walkability? Focus group participants (n=17) ranked crime, homeless-
ness and street/sidewalk cleanliness as the three most influencing factors
on women’s walkability, accounting for 58% to 67% of the Women’s
Walkability Index’s total score. The least walkable areas in San Francisco,
according to this index, are rated as some of the most walkable neigh-
borhoods in the city by Walk Score, despite high crime and homeless-
ness density. Walk Score is negatively correlated with the new Women’s
Walkability Index (Spearman’s rho = -0.585) and inaccurately represents
women’s walkability. If the new index accurately captures the reality of
women’s walking, then some of the most widely accepted conventions
about what kind of areas promote walking could be inaccurate when it
comes to women.
Gendered walkability: Building a daytime walkability index for
Article history:
Received: October 12, 2018
Received in revised form:
April 7, 2019
Accepted: May 6, 2019
Available online: June 25, 2019
Data availability: https://datasf
Copyright 2019 Yael Golan , Nancy Lee Wilkinson, Jason Henderson, & Aiko Weverka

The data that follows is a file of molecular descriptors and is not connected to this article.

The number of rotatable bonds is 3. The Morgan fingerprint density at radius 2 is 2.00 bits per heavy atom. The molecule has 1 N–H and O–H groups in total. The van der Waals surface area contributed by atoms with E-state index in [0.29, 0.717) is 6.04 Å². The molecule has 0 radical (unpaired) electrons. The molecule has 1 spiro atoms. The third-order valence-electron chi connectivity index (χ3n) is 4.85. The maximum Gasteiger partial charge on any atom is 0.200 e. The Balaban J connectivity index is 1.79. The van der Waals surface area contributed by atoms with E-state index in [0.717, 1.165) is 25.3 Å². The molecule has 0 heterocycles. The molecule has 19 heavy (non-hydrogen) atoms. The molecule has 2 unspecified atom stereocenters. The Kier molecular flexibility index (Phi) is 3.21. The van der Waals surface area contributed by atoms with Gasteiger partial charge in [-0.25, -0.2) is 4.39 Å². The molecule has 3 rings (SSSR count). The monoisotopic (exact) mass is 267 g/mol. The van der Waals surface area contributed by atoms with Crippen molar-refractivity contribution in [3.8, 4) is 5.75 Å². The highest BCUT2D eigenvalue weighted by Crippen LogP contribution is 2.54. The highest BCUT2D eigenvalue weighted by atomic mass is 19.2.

ISSN: 1938-7849 | Licensed under the Creative Commons Attribution – Noncommercial License 4.0
e Journal of Transport and Land Use is the ocial journal of the World Society for Transport and Land Use (WSTLUR)
and is published and sponsored by the University of Minnesota Center for Transportation Studies.
T J  T  L U
V. 12 N. 1 [2019] pp. 501–526
Yael Golan
San Francisco State University
Jason Henderson
San Francisco State University
Nancy Lee Wilkinson
San Francisco State University
Aiko Weverka
San Francisco State University
1 Introduction
Urban walkability has been linked to many benets, including increased levels of physical activity
(Calise, Heeren, DeJong, Dumith, & Kohl, 2013; Durand, Andalib, Dunton, Wolch, & MA, 2011;
Frank et al., 2006), improved economic performance (Cortright, 2009; Leinberger & Alfonzo, 2012);
and some environmental benets, including a reduction in vehicle miles traveled (Diao & Ferreira,